"ahhh thats very sad but i guess your well now, by the way ive had my bowel removed and i have a bag"

never heard from her again ha ha, maybe i had a lucky escape.

that experience led me to think again about everything, being single,the bag,dating and shallow people.

since then ive had a short relationship with a nice lady, no bother with the ostomy but not the real thing in the heart, its a learnng curve.

"its whats in the heart what matters, not whats in the bag"

one thing i think i did find in that expeerience, when people are close in that way they can be over caring, its something barbara used to pick on when she was poorly,we want someone to make love to us not to be gentle and care for us, i know im good company here with a staement like that.

well ive said enough for now, im done for the night,

its nice to be back here


See all blogs by blueonthetyne
Angelicamarie : Good post Blue, quite interesting,good luck!!! Angelicamarie
Bill : Hello Phil. Great to hear from you again. What a fantastic post and thanks for sharing. When I was young and intensely in love with my then girlfriend, as one tends to be at that age(16-20). She tragically died of cancer and I thought I would never be able to love anyone again. I was youth-worker at that time and it was relatively easy for me to lose myself entirely in my work as a distraction from the hurt that was going on inside. One of the volunteers at one of my youth clubs was wanting to date with me and I told her straight - that I was grieving and was such an emotional mess I did not think I could ever love anyone else. She simply said she understood how I felt and did not mind if I couldn't love her but that should not stop us being good friends. The story is that we did become very good friends and despite the lack of that intense emotional love, we got married and have lived together for over fifty years. During that time I have often reflected on the two relationships and have come to understand that there are different kinds of 'love'. I could no longer 'trust' in the emotional kind because people seem to leave and it is painful. This other sort of love has to be worked at and, if successful, steadily grows over time until it becomes a bond that truly makes two people feel as if they are one unit. (In sickness and in health) If I had not put aside my grief in those early days and gone for the friendship, I would not have had the experience of that alternative relationship and possibly would have worked myself to death to overcome a grief that would not go away - no matter how hard I tried. My own mantra has changed therefore, from the emotional to the logical and I now think that being a good match in other ways can be very rewarding without the intense emotions that others might seek in a relationship. Best wishes Bill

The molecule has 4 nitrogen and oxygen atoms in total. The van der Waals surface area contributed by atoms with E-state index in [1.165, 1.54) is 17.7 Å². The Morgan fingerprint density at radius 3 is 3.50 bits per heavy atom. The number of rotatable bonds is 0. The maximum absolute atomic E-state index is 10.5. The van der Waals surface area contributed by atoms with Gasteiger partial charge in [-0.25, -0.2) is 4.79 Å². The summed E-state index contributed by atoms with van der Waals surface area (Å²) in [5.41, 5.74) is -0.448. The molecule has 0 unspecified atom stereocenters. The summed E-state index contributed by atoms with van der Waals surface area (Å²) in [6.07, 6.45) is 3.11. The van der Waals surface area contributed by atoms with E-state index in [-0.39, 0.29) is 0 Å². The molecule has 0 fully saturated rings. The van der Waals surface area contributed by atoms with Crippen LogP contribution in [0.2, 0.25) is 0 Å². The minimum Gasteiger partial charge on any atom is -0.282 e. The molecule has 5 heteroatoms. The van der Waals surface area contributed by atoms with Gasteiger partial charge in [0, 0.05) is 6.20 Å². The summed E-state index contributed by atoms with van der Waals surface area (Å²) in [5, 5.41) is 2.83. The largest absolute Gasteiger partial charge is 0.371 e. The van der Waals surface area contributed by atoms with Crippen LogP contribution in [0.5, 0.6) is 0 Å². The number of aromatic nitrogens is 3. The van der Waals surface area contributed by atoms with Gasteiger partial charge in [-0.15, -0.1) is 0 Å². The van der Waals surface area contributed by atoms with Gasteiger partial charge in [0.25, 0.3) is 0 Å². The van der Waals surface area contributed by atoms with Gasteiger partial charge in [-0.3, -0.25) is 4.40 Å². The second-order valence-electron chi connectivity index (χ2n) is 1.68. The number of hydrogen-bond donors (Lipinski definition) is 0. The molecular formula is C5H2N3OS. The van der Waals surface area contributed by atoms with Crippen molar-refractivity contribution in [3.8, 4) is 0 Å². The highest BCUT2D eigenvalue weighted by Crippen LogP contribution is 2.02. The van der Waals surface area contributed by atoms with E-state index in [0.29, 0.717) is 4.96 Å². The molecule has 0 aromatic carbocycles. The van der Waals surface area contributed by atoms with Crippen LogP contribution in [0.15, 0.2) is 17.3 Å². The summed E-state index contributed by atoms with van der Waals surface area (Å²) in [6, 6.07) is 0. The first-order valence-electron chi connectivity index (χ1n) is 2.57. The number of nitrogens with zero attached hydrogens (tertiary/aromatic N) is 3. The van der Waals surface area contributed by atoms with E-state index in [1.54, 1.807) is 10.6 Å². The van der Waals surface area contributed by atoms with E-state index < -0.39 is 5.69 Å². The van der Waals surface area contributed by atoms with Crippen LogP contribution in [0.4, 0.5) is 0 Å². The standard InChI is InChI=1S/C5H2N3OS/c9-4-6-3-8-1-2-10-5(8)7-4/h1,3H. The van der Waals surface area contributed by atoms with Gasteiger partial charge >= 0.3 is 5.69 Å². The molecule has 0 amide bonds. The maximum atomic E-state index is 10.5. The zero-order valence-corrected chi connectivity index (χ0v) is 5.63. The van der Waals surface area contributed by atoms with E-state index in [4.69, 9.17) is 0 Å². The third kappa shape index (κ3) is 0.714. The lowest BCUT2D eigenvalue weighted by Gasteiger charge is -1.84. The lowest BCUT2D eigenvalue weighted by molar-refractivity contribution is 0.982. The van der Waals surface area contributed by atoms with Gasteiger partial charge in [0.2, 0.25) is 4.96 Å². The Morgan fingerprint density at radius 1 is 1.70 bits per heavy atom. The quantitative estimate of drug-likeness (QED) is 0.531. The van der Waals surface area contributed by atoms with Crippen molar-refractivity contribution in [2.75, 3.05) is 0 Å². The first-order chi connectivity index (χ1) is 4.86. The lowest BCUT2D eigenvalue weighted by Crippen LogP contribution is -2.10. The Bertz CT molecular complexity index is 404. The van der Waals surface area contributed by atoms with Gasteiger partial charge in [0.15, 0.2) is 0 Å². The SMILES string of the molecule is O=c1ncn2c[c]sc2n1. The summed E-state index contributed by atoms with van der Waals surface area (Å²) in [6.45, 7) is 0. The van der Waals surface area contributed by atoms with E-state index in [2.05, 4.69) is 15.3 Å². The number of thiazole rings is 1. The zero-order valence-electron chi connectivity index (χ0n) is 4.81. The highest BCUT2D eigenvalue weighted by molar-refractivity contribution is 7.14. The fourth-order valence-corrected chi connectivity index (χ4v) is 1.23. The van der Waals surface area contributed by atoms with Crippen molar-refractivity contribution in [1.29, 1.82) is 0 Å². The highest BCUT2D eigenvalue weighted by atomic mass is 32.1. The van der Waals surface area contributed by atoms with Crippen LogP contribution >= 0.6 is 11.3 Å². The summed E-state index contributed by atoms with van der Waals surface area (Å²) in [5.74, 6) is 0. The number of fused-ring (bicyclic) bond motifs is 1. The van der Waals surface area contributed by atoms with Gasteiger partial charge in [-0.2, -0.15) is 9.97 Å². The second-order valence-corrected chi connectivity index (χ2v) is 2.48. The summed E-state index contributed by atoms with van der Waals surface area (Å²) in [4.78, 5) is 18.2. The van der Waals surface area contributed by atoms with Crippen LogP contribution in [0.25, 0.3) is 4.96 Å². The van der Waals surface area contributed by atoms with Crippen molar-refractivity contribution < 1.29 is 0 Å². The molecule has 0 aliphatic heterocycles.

blueonthetyne : Great post bill and lots of common sense as always. I’ve just read mine back and I did wander from the point a little. I think what I was trying to put over is my experience of meeting new people with or without a ostomy. I do think it can be as easy or difficult as we wanna make it, if we make ourselves out to be disabled then folk are gonna treat us disabled.